Bobby Neill

Bobby Neill (born 10 October 1933)[1] is a Scottish retired boxer who was British Featherweight Champion between 1959 and 1960.

Scottish boxer

For other people with the same name, see Robert Neill (disambiguation).
Bobby Neill
Statistics
Weight(s) Featherweight
Nationality British
Born (1933-10-10) 10 October 1933 (age 88)
Edinburgh, Scotland
Boxing record
Total fights 35
Wins 28
Wins by KO 23
Losses 7

. . . Bobby Neill . . .

Born in Edinburgh, the son of a bookmaker,[2] Neill attended Trinity Academy, and boxed out of the Sparta Amateur Boxing Club, representing Scotland at amateur level despite suffering serious injuries in a car crash.[1]

He made his professional debut in May 1955 with a second round stoppage of Denny Dennis. He won his first 15 fights, including an eighth round stoppage of Matt Fulton in September 1956 to take the vacant BBBofC Scottish Area featherweight title, and a first round stoppage of Charlie Hill in December.[2] He was named ‘Best Young Boxer of the Year’ in 1957 at the British Boxing Writers Awards.[1] He suffered his first loss in January 1957, when he was stopped by the then unbeaten Jimmy Brown. His second defeat came three months later against Victor Pepeder. Later that year he was again seriously injured in a car crash, the resulting surgery shortening one of his legs, with surgeons telling him that he would never box again, but despite this Neill regained his fitness and continued to have success in the ring.[1]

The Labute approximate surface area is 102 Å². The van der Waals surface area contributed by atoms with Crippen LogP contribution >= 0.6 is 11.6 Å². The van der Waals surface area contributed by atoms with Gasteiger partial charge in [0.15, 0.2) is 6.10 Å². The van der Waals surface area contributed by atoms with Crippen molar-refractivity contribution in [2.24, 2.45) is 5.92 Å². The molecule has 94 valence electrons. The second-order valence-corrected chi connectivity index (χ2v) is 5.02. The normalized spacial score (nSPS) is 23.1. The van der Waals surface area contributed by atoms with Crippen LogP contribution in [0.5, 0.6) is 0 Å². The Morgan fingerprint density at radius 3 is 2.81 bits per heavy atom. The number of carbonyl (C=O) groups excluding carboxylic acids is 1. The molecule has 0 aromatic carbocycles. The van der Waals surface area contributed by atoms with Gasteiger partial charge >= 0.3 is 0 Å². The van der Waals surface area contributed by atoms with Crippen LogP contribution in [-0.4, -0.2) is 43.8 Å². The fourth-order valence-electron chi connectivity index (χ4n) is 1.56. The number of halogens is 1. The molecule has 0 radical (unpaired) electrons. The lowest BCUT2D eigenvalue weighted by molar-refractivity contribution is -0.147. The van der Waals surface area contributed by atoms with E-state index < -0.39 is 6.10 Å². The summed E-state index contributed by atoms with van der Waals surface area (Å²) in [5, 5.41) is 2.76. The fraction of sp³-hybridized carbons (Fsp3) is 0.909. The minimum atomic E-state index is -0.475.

He challenged for Hill’s British featherweight title in April 1959 at Nottingham Ice Rink, stopping the defending champion in the ninth round after knocking him down nine times.[1][2] Two months later he knocked out Terry Spinks in the ninth at the Empire Pool, Wembley. His next fight was a loss to Davey Moore, the American stopping him in the first round.

Neill started 1960 with wins over Alberto Serti, Germain Vivier, and Jimmy Carson, but was stopped in the fifth round in June by Johnny Kidd. In September he made the first defence of his British title against Spinks at the Royal Albert Hall. The fight was stopped in the seventh round due to cuts sustained by Neill. They met again for the title in November, Spinks this time knocking out Neill in the fourteenth round, leaving him in a coma and requiring surgery to remove a blood clot from his brain.[1][3]

. . . Bobby Neill . . .

This article is issued from web site Wikipedia. The original article may be a bit shortened or modified. Some links may have been modified. The text is licensed under “Creative Commons – Attribution – Sharealike” [1] and some of the text can also be licensed under the terms of the “GNU Free Documentation License” [2]. Additional terms may apply for the media files. By using this site, you agree to our Legal pages . Web links: [1] [2]

. . . Bobby Neill . . .